"Emmett watched Happy Gilmore and the next thing I knew, I was helping him break into golf courses after hours," I said. There was more to the story, except there wasn't. "The ritzier the better. The expensive ones make things more difficult."

"To break in or to shoot par?"

"More the second one."

She laughed, not loud, but she did laugh.

That was what was so eerie about this, I realized. Half our conversation had been ...normal, almost as if... Well, not as if we'd been standing outside Forks High on a cloudy day, but certainly as if we'd been standing in the hallway outside Carlisle's office. It was as if we weren't prisoners. It was as if we were outside, walking down an Italian street just after dark, blending in with hundreds of other people who weren't prisoners.

I'd seen a man once, a patient of my father's back in the fifties. His illness hadn't involved open bleeding, so I'd been able to help with him. He'd recovered from polio and become confined to a wheelchair. Over the months and years as he'd returned to Carlisle for medical care, I'd watched the blackness of his depression recede from his thoughts. He was never happy about being unable to walk, but life had become ...livable, at least the parts not directly affected by his condition. His food wasn't ash in his mouth. His children didn't please him any less.

Was that what life was going to be like? Would I be able to look at things without seeing them through the lens of my captivity?

Bella turned her head, still looking a bit miffed, and I realized with a bit of a chill that I had been lying after all. I hadn't known that she would have to try to help Marcell before believing that it couldn't be done. I'd only wanted to know.

Now I did. She hadn't given up on Marcell until she'd seen for herself that there was nothing she could do. That was who she was, and I hadn't known it until today.

"Aro doesn't need you just now, does he?" Bella asked, looking over her shoulder from down the hallway.


"Usually when you stare off into space like that, it's because the old—" she closed her eyes, pursing her lips together. "It's because Aro is thinking about sending Felix to drag you up to the library so that he can watch people read twenty different tabloids at once."

"You seem awfully critical of the process for someone so good at it."

Bella wrinkled her nose. As the most junior member of the guard, she pulled the least desirable shifts and the least interesting publications. Tabloids and small-town papers weren't cutting-edge journalism, but someone had to shovel through them.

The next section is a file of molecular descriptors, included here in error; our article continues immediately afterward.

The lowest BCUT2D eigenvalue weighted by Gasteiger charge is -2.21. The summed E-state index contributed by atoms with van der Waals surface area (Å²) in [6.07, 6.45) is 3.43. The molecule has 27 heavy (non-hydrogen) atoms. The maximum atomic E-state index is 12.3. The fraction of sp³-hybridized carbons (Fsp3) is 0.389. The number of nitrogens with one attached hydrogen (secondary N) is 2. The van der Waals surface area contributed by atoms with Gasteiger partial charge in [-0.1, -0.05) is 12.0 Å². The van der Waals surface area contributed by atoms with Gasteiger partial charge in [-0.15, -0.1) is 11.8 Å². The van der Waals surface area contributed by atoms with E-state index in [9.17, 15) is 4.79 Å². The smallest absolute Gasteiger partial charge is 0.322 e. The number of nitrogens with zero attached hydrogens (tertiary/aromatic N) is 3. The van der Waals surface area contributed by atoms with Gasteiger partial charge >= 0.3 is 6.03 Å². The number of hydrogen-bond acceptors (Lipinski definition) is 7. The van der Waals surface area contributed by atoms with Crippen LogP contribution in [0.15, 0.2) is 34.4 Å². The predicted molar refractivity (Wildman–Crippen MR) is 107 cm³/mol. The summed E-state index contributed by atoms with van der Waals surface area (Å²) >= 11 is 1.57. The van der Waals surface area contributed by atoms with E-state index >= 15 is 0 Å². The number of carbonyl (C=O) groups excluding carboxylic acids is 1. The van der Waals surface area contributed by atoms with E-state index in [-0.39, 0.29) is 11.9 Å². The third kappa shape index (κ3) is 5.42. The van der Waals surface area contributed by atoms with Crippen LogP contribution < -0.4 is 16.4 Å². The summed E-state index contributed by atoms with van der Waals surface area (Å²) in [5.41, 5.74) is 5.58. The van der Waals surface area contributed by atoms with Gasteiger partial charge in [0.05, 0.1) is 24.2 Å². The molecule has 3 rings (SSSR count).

"I told you. It was dumb luck."

"It wasn't," I answered. "Many nomads prefer rural areas. When human deaths are recorded, it's often in rural newspapers."

She shook her head. I might not have been able to read her mind, but it had still been interesting to watch. Aro and I had been near the door, so I'd only seen the back of her head as she'd pored over the print version—the only version—of the Amish Times. I'd seen her walk over to Randall and point to the obituary page. I'd heard her say, "This is the third one." One of his eyebrows had gone up, but he'd told her to fetch him the earlier copies.

Bella might have been unpopular, but Caius took his job too seriously to ignore a legitimate warning. He also enjoyed being feared, but that was another matter. For whichever reason, Randall, Demetri and Afton had spent a week in Ohio hunting the criminals, and the rash of "animal maulings" had ceased.

Bella had asked me, the night after they'd left, if I thought she'd gotten the two vampires killed. I remembered the creeping indecision in my mind. I remembered wondering whether the question came from guilt or bloodlust.

"No," I'd murmured back. "No, this wasn't real evidence left behind. Caius will tell Demetri to warn whoever it is to be more careful, give them a good scare. Unless it turns out to be someone who's been warned before." Of course, what constituted a "good scare" for a vampire tended to be a little extreme. I hadn't wanted to spell it out. I had wanted to protect her from it, for all that she'd seen as much and worse here in these halls.

She'd nodded and walked off with Renata. Something about Athenodora wanting something. It had been an excuse, I was sure of it.

"So did he do it this time?" she asked, pulling me out of my memories.

I rolled my eyes, "Bella..." I chided.

"What? You're the one who said I should try to find things that I like about them. Did he do it again?" she turned those wide, red-black eyes on me.

"Not exactly," I said. I had to admit that it had been one of my better ideas, even if it wasn't working out like I'd hoped. I still had spells, almost like flashes, when I felt all right about being in Volterra. At those times, I found that I had a certain appreciation for the courage of the Volturi guard and the great purpose it served. It was also easier to avoid dwelling on unpleasant things, such as the fact that I wasn't allowed to leave and yet remained in near-mortal danger every minute that I did not. This mostly happened when I was alone, though, or with other members of the guard. Being around Bella always brought me back to reality. She was a reminder of everything we had both lost.